RAI Research in Progress: Natalia Garcia Bonet
Friday 2nd December 2016. 4.30 pm
The perennial expansion of the Venezuelan frontier (the school, the church and the government)
Natalia Garcia Bonet, Kent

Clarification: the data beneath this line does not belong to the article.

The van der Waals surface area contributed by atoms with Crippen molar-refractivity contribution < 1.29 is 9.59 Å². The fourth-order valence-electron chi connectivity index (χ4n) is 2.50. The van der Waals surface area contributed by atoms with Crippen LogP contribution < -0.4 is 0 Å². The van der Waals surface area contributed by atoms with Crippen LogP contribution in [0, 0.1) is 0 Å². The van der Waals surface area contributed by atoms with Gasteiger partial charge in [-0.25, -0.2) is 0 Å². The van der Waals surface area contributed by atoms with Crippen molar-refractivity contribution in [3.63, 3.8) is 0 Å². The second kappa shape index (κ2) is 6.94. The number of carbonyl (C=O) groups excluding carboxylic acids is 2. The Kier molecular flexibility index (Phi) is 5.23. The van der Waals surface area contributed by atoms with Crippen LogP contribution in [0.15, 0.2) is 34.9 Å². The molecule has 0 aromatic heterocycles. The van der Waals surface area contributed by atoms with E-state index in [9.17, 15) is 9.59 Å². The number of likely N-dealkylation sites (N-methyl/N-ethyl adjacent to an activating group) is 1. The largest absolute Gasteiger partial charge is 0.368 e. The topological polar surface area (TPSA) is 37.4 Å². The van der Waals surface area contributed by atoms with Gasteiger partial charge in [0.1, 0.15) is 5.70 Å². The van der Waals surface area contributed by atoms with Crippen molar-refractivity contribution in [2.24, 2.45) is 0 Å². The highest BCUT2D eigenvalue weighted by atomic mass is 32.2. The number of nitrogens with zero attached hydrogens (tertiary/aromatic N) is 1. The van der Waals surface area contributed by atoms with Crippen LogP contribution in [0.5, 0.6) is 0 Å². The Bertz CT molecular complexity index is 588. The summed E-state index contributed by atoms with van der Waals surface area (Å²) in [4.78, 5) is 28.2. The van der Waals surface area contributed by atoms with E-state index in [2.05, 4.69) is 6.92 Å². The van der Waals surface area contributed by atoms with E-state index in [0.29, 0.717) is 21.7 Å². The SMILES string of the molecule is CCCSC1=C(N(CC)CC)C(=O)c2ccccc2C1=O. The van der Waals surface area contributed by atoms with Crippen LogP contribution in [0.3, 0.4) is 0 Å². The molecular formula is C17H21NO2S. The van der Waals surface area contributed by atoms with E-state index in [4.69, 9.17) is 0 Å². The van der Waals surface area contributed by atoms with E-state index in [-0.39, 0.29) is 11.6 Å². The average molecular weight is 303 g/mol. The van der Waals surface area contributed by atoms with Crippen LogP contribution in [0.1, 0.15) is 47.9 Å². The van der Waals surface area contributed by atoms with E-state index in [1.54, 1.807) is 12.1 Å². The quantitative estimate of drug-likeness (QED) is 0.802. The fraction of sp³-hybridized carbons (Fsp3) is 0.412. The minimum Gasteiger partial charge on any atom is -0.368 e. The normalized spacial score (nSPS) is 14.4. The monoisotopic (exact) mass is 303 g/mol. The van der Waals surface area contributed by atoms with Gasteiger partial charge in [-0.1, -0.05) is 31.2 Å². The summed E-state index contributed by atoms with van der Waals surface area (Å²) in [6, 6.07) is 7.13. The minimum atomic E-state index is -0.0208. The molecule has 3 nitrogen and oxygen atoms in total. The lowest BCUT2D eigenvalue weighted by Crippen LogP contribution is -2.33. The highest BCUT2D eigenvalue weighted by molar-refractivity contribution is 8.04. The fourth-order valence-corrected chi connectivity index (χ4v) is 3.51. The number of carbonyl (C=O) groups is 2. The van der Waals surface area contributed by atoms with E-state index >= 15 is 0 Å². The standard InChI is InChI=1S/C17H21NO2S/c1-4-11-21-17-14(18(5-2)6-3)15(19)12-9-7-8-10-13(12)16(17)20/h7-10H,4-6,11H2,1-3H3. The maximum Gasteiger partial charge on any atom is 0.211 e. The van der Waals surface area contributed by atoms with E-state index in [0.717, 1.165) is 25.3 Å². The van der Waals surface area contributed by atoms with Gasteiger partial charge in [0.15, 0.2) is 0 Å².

In this paper I explore the expansion of the state’s educative apparatus in Pemón communities of La Gran Sabana (The Great Savannah) in South East Venezuela. The border between Venezuela and British Guyana, where the Great Savannah is located, has historically represented a contested area. I will describe how discourses about the vulnerability of that frontier (regularly reproduced in school texts and the media) serve as justification for the very tangible state presence in the area, as well as for the promotion of settlers from other parts of the country. Reinterpreting the concept of the Turnerian frontier, I will argue that Indigenous populations mirror the liminality of the frontier, and that Venezuelan border areas represent open-ended spaces for the rebirth of the nation. These notions determine the ways in which the government relates to indigenous communities through diverse programmes, including state sponsored intercultural education initiatives.